My Turn: YMCA course to teach ‘coherent breathing’

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Published: 1/20/2020 9:14:38 AM

People suffering with asthma at an early age and living with it throughout adolescence and adulthood can experience extreme hardship, both emotional and physical. I was one of those people. Basketball was my favorite sport as a kid but I had to call time out often during the game to catch my breath. Having asthma as a kid gave me the feeling that there was something wrong with me. The fear of not being able to breathe was traumatic. Emotions like fear and feeling inadequate made my asthma worse.

After years of trying to find a solution to my breathing problem, I’ve discovered techniques that have lessened my asthma symptoms. My wife, Carol, and I will be sharing these techniques at Asthma Camp, a five-week course to be held every Saturday from 3 to 4 p.m. at the Greenfield YMCA on Feb. 8, 15, 22, 29, and March 7. Understanding the connection between emotions and disease will be discussed in conjunction with how to breathe with asthma and other major health issues.

Carol and I have learned Coherent Breathing from Richard P. Brown, MD and Patricia Gerbarg, MD, who developed this breathing method. This breath work is intimately connected with our nervous system. By doing this breath work, our nervous system becomes balanced, which creates the correct amount of hormones releasing into the cells, creating good health and well-being.

The process of Coherent Breathing involves breathing through the nose in a slow gentle way, taking four counts on the in breath, and four counts on the out breath. I started doing it for five minutes a day and gradually worked up to 20 minutes a day, which is what Brown and Gerbarg recommend. Dr. Brown says for someone with asthma, “Doing Coherent Breathing every day for nine months will improve lung function 25 to 60 percent.”

Brown and Gerbarg state in their book, “The Healing Power of the Breath,” “Of all the automatic functions of the body, only one can be easily controlled voluntarily — breathing.” Thus, the way one breathes can influence the cardiovascular, respiratory, digestive, hormonal, glandular and immune systems. This means relieving asthma, lowering blood pressure, relieving anxiety, slowing down the worry centers of the brain, relief for COPD patients, chronic pain, and more.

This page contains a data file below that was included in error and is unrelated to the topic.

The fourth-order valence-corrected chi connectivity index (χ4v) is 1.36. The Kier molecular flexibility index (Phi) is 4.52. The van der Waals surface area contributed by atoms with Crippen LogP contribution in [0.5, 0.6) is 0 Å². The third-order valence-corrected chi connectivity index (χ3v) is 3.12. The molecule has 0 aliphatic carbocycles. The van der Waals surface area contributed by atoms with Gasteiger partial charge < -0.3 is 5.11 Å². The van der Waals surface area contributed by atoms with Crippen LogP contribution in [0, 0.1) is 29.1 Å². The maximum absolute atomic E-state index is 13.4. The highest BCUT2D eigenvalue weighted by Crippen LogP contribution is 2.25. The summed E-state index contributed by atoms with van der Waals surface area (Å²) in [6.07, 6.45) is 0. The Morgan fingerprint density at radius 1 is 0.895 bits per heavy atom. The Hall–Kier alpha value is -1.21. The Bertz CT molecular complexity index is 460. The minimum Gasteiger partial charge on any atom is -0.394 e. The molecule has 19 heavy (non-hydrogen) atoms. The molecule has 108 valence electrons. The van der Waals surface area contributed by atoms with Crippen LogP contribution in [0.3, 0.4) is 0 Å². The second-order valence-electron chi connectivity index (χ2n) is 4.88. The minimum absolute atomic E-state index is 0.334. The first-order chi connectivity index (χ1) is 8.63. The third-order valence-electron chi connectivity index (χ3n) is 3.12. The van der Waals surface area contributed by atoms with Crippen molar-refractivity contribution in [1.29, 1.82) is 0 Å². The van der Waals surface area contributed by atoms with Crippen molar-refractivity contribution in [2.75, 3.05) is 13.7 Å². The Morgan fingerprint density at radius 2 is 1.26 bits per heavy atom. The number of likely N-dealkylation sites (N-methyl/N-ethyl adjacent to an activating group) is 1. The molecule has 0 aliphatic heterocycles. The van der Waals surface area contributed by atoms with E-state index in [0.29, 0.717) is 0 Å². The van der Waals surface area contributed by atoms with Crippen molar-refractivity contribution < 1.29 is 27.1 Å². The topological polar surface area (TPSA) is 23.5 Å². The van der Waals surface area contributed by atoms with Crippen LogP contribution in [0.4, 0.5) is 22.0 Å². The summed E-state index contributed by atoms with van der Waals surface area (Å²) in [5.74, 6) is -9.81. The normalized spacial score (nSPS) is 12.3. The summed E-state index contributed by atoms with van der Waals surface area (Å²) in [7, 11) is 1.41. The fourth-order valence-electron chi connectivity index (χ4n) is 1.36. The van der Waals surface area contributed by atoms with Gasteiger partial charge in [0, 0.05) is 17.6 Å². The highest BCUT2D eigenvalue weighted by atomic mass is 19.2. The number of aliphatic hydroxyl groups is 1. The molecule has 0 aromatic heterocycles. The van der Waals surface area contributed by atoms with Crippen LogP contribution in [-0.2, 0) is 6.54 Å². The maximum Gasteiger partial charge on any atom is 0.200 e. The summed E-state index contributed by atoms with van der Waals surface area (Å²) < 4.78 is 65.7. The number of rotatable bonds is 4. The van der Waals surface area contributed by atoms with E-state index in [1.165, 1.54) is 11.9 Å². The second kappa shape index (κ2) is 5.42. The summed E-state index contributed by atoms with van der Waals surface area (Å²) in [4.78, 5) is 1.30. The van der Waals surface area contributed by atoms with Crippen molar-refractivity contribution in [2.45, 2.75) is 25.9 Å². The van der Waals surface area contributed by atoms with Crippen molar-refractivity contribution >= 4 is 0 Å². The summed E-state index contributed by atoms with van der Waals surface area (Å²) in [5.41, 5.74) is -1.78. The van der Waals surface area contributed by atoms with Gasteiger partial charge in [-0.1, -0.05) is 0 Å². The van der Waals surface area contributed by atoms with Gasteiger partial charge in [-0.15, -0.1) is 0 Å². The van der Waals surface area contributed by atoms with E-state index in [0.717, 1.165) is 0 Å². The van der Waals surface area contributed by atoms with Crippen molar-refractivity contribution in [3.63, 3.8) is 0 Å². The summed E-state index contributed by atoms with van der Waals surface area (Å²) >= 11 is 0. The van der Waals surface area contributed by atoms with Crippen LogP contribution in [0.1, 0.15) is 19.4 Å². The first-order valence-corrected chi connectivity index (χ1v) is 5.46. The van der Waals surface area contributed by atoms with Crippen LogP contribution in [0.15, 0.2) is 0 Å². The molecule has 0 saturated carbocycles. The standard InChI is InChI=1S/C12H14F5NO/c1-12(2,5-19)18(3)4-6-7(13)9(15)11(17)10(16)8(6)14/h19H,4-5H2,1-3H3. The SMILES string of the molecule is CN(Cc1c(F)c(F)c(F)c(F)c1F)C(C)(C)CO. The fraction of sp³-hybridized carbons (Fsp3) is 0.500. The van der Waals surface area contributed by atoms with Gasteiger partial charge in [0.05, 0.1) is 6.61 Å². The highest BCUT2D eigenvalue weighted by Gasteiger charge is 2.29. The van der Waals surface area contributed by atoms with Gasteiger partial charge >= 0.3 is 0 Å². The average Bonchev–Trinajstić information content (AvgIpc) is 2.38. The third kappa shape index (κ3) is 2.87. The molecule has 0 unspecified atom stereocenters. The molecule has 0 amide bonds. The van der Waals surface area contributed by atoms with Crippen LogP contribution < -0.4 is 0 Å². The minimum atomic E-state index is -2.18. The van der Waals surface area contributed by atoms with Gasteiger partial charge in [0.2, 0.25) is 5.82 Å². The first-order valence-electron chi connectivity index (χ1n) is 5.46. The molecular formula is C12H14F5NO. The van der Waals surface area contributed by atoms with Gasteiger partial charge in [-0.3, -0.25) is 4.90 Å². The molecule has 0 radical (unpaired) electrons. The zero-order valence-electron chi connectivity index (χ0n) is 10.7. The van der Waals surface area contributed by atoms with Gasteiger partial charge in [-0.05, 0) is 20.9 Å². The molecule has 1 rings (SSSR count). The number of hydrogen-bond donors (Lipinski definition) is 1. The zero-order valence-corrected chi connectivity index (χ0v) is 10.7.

The five-week course discusses the autonomic nervous system, which has two parts: the sympathetic and the parasympathetic. The sympathetic is a stress response system and the parasympathetic is the soothing, healing response system. It is the sympathetic system that causes overstimulation of the nervous system. Breathing in this way over long periods of time will cause serious health problems. Coherent Breathing puts the nervous system in the parasympathetic mode and creates calmness in the body. Dr. Brown says “Eighty percent of illness comes from autonomic nervous system dysfunction.”

One important issue when dealing with asthma is medication. Since I began doing Coherent Breathing in October of 2018, I have not needed Albuterol, lessened my dose of Advair and have had no serious asthma problems.

My point is this: Proper medications are very important in asthma treatment but that’s not the whole story. The breathing technique, Coherent Breathing, is also very important and has lessened my asthma symptoms considerably.

Asthma Camp is an opportunity for people of all ages with asthma to lessen their symptoms using Coherent Breathing. Richard Warner, MD says “Asthma Camp can help lessen asthma symptoms.” For more information contact the Greenfield YMCA at 413-773-3646 or call me at 413-834-9041.

The McConnells live in Buckland.




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